In my opinion it seems like a significant amount of PHP development involves using others god awful tools. It is more about being able to install, configure and customize existing solutions than ground up development. Honestly, that is one of reasons I'm beginning to learn ruby and rails. I'm becoming sick and tired of the PHP market being saturated by things such as Wordpress, Drupal, Magento, etc. I've always enjoyed building things myself and those types of tools while they have their place I'm getting quite sick of dealing with them. Not to mention every PHP MVC framework out there is a pile of crap when compared to the grand daddy of them all – rails. Besides it is always good to expand your horizon.
I've been using PHP now for about 5 years and to be quit frank am getting a little sick of it. From the *types of projects to inherit lack of quality associated with many things I see developed in it. Mostly though I don't really think there is a future for PHP outside of the types of projects which were previously listed. I enjoy building things and programming – not configuring stupid content management systems and dealing with poorly built products. Someone else might have a different perspective but it seems like the asp, rails and python market provides much more opportunity to create custom software. That is what the technologies are geared toward. So if you are merely looking to push out simple, budget sites than PHP has more opportunity for that with all the open source cms's available. There just doesn't seem to be much custom development going on with PHP considering all the open source things available.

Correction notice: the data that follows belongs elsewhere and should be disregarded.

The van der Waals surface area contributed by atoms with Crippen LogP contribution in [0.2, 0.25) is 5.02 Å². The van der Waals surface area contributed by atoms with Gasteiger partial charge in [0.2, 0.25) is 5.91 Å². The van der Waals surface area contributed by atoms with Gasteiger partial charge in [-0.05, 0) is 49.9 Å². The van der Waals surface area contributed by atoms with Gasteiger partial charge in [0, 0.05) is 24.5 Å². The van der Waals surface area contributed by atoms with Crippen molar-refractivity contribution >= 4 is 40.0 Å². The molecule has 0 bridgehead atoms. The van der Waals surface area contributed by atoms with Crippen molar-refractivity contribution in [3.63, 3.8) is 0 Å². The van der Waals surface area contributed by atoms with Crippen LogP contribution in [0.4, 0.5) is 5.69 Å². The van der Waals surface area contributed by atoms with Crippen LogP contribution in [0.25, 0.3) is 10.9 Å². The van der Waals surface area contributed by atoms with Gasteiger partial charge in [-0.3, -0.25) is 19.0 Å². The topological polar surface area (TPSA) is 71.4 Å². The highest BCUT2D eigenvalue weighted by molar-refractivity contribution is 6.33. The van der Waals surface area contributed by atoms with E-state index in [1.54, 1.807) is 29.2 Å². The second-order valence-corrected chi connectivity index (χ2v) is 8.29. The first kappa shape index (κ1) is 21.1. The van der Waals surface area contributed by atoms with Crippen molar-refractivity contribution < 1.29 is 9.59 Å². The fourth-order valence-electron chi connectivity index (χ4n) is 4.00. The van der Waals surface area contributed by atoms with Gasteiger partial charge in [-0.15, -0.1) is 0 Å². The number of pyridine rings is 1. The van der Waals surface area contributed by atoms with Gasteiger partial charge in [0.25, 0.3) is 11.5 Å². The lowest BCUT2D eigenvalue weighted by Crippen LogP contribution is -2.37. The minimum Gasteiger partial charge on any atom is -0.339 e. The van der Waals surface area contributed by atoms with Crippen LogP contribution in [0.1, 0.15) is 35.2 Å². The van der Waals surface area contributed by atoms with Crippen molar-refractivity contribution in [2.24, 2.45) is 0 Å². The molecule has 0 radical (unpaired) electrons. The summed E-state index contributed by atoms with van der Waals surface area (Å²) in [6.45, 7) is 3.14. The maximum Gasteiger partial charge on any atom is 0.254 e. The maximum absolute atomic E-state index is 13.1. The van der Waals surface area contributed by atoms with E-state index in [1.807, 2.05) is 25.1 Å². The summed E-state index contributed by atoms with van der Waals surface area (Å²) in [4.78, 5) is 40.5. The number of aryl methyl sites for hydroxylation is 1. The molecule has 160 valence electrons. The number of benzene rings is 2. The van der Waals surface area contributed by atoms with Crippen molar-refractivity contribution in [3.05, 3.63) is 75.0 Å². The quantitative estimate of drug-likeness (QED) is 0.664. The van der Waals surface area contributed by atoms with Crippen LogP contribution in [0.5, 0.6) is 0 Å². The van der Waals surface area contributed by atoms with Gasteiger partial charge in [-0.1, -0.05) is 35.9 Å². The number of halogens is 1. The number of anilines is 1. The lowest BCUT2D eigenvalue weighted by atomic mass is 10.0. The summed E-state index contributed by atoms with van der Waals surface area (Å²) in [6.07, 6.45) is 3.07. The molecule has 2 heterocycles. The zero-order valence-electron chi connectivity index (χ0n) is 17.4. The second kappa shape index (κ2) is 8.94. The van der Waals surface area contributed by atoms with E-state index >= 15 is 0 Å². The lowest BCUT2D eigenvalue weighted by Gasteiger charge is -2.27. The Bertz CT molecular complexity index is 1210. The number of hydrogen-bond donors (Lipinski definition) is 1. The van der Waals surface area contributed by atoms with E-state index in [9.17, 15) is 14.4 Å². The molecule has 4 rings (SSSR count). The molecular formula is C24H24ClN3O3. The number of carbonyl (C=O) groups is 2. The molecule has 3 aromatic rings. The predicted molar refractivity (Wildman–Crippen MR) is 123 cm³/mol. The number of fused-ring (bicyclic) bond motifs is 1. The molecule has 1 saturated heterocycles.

The most painful part of ruby and rials though so far is really setting it all up. I'm on mac os x 10.6 and it has been a painful process to install the most recent version of ruby and rails. Nothing I couldn't figure out but I ran into several issues which required looking up over the internet to problem solve. However, once the environment was set-up everything seemed to flow smoothly. If you familiar with C, Java, PHP, Python, etc learning the basics of ruby doesn't seem to be that difficult. If familiar with any PHP based MVC framework than using rails is very similar – only more elegant and intuitive. At least that is my impression after having used CakePHP, CodeIgnitor and Symfony 2.